You need groceries and your food stamps have run out (yes the poor in America are on food stamps and so am I) but you don't have any milk so you rummage through your cabinets and see what you can return to the store that you don't need so that you can buy the baby her milk.  You do the same thing for gas money all the while thanking God that grocery stores sell gas now.  You do this once a month or more.  

You've been on the other side of more than one condescending conversation with a middle class lay leader or a pastor asking for help while they maybe help you and chastise you about using their help to buy cigarettes.  Seriously?!  (It makes you hate the church a little more every time that happens).  They want to help you budget.  You want to punch them in the throat as they tell you very sweetly how you could get out of your situation.  Do you think I'm willingly sitting here in your office subjecting myself to your condescension because I want to?  No none of us are.

You're afraid to eat or buy certain foods at the store because it might mean there's not enough for what your kids like or want to eat. 

Your kids think packing their lunch is a luxury because they qualify for free lunch at school and it costs you less money in groceries when they buy so you don't let them pack very often.  And when they do they're really excited about it and you bite back the tears so hard every time that happens.

You haven't been inside a mall or to a shopping center in a year or more.  

You know what it's like to have less than $20 to your name for months at a time without that ever changing.  

You know the name of every government program that could possibly help you.  You have applied and you know how long the bureaucracy will take before you get a response, which most likely will be no and you'll be screwed again.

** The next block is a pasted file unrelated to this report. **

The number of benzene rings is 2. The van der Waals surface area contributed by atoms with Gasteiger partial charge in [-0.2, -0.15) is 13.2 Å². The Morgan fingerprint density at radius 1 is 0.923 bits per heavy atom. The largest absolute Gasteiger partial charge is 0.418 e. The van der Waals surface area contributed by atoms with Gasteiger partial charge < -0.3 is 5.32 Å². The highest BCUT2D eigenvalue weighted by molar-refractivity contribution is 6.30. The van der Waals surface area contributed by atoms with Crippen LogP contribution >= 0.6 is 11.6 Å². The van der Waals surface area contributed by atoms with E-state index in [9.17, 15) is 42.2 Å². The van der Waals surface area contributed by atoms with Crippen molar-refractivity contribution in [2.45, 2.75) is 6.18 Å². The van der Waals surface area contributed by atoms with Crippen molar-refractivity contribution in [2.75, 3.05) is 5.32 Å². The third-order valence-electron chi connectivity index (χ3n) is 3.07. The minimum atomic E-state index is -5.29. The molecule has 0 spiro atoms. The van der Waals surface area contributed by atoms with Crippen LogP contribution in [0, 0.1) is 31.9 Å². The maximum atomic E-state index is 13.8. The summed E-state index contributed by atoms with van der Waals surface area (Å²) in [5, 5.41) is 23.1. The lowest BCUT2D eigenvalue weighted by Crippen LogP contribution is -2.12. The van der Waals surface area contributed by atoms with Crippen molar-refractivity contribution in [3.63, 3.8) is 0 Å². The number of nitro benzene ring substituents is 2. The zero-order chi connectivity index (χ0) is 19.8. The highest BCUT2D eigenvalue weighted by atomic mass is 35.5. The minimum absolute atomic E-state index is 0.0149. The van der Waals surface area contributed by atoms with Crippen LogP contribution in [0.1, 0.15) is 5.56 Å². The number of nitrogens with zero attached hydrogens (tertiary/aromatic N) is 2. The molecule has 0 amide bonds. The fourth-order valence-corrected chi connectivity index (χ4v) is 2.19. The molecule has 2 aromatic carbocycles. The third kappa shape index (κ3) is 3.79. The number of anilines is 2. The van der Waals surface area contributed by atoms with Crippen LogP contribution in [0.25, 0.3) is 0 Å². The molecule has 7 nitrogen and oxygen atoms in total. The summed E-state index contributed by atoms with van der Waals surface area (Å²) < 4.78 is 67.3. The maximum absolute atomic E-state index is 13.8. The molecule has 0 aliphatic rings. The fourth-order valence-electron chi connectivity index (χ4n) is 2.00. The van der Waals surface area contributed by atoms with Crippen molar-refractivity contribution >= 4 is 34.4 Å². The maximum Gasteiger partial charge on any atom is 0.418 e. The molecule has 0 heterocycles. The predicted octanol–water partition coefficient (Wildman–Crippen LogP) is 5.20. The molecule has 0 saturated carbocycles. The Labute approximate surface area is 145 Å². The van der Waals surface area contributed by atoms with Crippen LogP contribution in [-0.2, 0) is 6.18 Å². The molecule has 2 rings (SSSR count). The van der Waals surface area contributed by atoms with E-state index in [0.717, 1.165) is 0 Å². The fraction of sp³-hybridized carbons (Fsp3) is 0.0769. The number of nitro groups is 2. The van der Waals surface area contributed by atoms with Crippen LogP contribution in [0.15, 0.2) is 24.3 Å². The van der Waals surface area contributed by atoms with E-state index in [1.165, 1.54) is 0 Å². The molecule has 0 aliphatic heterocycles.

The thought of your kids need field trip money or going to a scouting event strikes fear into your heart because it will mean you don't have gas money for another week.  

You don't ever go out for girls night because buying dinner out is not something you can do.

You know what a pawn shop looks like and you're very aware there's nothing else left in your house that they will take.  You may have pawned your own jewelry to pay your daughter's daycare bill.  

Someone has given you winter coats for your kids because you couldn't buy them.  

Your landlord is on the verge of evicting you all the time.  

You own nothing except your car which you're constantly worried about insuring or paying for.  

Having a pet for your kids could mean not feeding them so you don't get a dog despite the fact that you desperately want one for them.  

When your kids or you need a hair cut this sends you into a panic because you still only have that $20 and their haircut alone costs $35.  


There are many more things I could tell you about what it looks like to be poor in our country but I think you get the picture.  I sincerely don't want your help.  I really just want you to understand what you do not know.  You do not know what it is like to be me.  You do not know what it like to be that man or woman in the ghetto.  You do not know what it is like to be the 70 year old Grandma living alone.  You do not know.  So please stop acting like you do.  Because you don't and you have the ability to be a helper instead of a critic and it's such a better thing to be.